Among the referendums in North Carolina, Mecklenburg County is seeking authority to issue $250 million of debt to buy land for open space and to build parks and recreation facilities. Charlotte is seeking authority to issue $227.2 million of bonds for transportation, neighborhood, and affordable housing projects. New Hanover County is requesting $164 million for building projects, and Greensboro is requesting $185 million for housing, street improvements, and a war memorial auditorium.
Voters in Virginia counties will decide on more than $400 million of bond ballot initiatives, most of which are in the northern counties of Arlington and Loudoun that sit just outside of Washington, D.C.
Triple-A rated Arlington County is looking to voters to approve about $170.2 million of bonds that would finance the county's six-year capital improvement plan and the Arlington public schools' CIP.
"This year's CIP was developed amid an increasingly difficult economic environment," the county board said in a statement. "The county made prudent choices for necessary investment in infrastructure and facilities, while ensuring the county's financial health."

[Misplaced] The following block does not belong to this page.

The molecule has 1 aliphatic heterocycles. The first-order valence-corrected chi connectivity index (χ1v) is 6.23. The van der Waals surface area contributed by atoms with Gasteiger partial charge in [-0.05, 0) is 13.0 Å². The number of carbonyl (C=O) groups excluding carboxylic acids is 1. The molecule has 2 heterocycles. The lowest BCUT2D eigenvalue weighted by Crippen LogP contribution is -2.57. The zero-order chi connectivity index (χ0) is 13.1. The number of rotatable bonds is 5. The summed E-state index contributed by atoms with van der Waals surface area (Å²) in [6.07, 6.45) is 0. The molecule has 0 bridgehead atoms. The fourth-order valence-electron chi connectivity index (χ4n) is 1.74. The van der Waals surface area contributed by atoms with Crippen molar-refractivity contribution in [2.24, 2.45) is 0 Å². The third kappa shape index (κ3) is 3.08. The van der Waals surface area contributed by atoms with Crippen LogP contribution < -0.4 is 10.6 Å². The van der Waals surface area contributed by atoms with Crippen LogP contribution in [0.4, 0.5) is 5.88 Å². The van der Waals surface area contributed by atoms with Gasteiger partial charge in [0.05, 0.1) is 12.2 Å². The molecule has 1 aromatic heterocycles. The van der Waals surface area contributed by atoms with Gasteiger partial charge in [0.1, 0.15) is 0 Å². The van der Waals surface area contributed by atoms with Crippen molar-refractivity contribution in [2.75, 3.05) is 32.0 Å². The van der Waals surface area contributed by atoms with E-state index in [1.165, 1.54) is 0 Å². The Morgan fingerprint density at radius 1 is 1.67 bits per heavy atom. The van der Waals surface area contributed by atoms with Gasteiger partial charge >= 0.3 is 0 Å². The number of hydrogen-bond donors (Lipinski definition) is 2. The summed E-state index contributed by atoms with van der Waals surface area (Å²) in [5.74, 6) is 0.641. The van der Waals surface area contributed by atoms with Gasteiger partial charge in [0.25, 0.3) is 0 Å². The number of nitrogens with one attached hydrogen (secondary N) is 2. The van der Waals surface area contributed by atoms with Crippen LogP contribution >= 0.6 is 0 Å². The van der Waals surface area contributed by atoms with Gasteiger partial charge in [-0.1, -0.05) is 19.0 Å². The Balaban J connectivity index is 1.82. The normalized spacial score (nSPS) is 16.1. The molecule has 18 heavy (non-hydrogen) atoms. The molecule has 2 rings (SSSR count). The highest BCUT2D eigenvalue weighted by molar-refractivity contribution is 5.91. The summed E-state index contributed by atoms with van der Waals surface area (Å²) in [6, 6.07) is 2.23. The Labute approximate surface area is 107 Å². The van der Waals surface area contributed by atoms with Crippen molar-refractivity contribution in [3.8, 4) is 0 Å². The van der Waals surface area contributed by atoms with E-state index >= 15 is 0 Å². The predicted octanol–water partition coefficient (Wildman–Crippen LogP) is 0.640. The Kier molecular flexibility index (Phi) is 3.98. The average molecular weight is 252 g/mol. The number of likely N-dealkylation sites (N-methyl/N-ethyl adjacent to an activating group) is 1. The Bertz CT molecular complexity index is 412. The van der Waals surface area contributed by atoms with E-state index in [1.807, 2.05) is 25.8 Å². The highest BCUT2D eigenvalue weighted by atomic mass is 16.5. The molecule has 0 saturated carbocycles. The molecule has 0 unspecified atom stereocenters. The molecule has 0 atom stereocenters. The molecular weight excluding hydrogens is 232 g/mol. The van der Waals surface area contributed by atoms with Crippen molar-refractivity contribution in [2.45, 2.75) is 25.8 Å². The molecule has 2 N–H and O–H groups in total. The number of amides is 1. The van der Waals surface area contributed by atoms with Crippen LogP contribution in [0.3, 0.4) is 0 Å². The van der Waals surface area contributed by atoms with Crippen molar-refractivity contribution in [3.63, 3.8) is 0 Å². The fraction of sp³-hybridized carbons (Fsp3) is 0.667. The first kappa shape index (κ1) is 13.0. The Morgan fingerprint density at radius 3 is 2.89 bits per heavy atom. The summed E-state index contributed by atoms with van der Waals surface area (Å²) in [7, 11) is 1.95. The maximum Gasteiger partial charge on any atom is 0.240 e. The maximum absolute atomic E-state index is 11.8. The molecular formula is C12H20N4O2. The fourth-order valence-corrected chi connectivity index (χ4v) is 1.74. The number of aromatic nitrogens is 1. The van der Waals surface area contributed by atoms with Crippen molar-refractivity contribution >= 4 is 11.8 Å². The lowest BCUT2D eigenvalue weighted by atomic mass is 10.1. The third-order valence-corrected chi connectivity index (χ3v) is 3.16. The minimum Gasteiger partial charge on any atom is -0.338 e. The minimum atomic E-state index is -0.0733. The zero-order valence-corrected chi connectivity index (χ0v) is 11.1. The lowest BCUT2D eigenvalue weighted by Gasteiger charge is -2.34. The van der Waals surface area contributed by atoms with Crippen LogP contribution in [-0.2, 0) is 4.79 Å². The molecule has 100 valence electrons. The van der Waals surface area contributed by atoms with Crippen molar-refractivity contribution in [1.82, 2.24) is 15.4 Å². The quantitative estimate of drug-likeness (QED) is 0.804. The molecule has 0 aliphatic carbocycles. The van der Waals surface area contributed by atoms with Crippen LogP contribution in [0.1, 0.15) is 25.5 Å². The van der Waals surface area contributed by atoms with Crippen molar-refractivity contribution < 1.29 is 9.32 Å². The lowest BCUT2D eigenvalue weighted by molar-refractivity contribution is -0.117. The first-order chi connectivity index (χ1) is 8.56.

Arlington voters' choices will include $99.4 million of bonds to build one high school and design another; $50 million to expand and upgrade a water pollution control plant; and $10 million of bonds to fund the Washington Metropolitan Area Transit Authority for Metro, the region's public transportation system.
Voters in Loudoun County will decide whether to authorize $82.2 million for capital improvements at the Dulles area high school, $21.8 million for capital improvements to Ashburn/Dulles elementary schools, and $8.6 million for a new fire and rescue station.
Loudoun County is also seeking an up to 4% tax on food and beverages sold by restaurants and on prepared foods in grocery stores and convenience stores, which officials expect will raise $13 million annually to be used for school construction projects and to pay debt service on the bonds issued for those projects.
Elsewhere in Virginia, Fairfax County voters will be asked to approve $77 million to finance the cost of parks and related facilities and purchase easements for the preservation of open space. Voters in Stafford County will decide whether to approve $70 million of GOs for multiple transportation projects.